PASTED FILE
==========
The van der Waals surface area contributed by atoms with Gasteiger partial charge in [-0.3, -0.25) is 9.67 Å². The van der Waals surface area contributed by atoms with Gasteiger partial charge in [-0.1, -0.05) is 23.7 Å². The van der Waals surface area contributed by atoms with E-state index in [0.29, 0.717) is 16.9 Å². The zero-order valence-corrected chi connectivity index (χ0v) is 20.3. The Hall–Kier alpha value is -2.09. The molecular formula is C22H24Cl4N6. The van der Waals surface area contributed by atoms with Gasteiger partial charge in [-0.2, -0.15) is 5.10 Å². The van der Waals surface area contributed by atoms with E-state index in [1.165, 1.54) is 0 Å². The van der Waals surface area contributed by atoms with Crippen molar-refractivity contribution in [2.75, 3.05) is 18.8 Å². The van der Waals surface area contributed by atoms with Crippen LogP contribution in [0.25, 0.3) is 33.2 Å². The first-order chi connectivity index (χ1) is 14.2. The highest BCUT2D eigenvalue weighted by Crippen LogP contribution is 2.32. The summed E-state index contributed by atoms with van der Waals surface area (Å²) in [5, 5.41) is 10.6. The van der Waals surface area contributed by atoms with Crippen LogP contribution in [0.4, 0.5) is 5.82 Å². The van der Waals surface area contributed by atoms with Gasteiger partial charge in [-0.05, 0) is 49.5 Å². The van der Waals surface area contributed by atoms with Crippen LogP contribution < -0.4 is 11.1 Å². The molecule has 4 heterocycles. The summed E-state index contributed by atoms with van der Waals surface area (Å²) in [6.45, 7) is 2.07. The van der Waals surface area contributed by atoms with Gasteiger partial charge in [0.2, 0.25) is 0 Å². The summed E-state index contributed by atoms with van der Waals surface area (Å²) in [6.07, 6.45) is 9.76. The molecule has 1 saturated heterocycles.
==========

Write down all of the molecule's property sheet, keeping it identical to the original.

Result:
The van der Waals surface area contributed by atoms with Gasteiger partial charge in [-0.3, -0.25) is 9.67 Å². The van der Waals surface area contributed by atoms with Gasteiger partial charge in [-0.1, -0.05) is 23.7 Å². The van der Waals surface area contributed by atoms with E-state index in [0.29, 0.717) is 16.9 Å². The zero-order valence-corrected chi connectivity index (χ0v) is 20.3. The Hall–Kier alpha value is -2.09. The molecular formula is C22H24Cl4N6. The van der Waals surface area contributed by atoms with Gasteiger partial charge in [-0.2, -0.15) is 5.10 Å². The van der Waals surface area contributed by atoms with E-state index in [1.165, 1.54) is 0 Å². The van der Waals surface area contributed by atoms with Crippen molar-refractivity contribution in [2.75, 3.05) is 18.8 Å². The van der Waals surface area contributed by atoms with Crippen LogP contribution in [0.25, 0.3) is 33.2 Å². The first-order chi connectivity index (χ1) is 14.2. The highest BCUT2D eigenvalue weighted by Crippen LogP contribution is 2.32. The summed E-state index contributed by atoms with van der Waals surface area (Å²) in [5, 5.41) is 10.6. The van der Waals surface area contributed by atoms with Crippen LogP contribution in [0.4, 0.5) is 5.82 Å². The van der Waals surface area contributed by atoms with Gasteiger partial charge in [-0.05, 0) is 49.5 Å². The van der Waals surface area contributed by atoms with Crippen LogP contribution < -0.4 is 11.1 Å². The molecule has 4 heterocycles. The summed E-state index contributed by atoms with van der Waals surface area (Å²) in [6.45, 7) is 2.07. The van der Waals surface area contributed by atoms with Gasteiger partial charge in [0.2, 0.25) is 0 Å². The summed E-state index contributed by atoms with van der Waals surface area (Å²) in [6.07, 6.45) is 9.76. The molecule has 1 saturated heterocycles.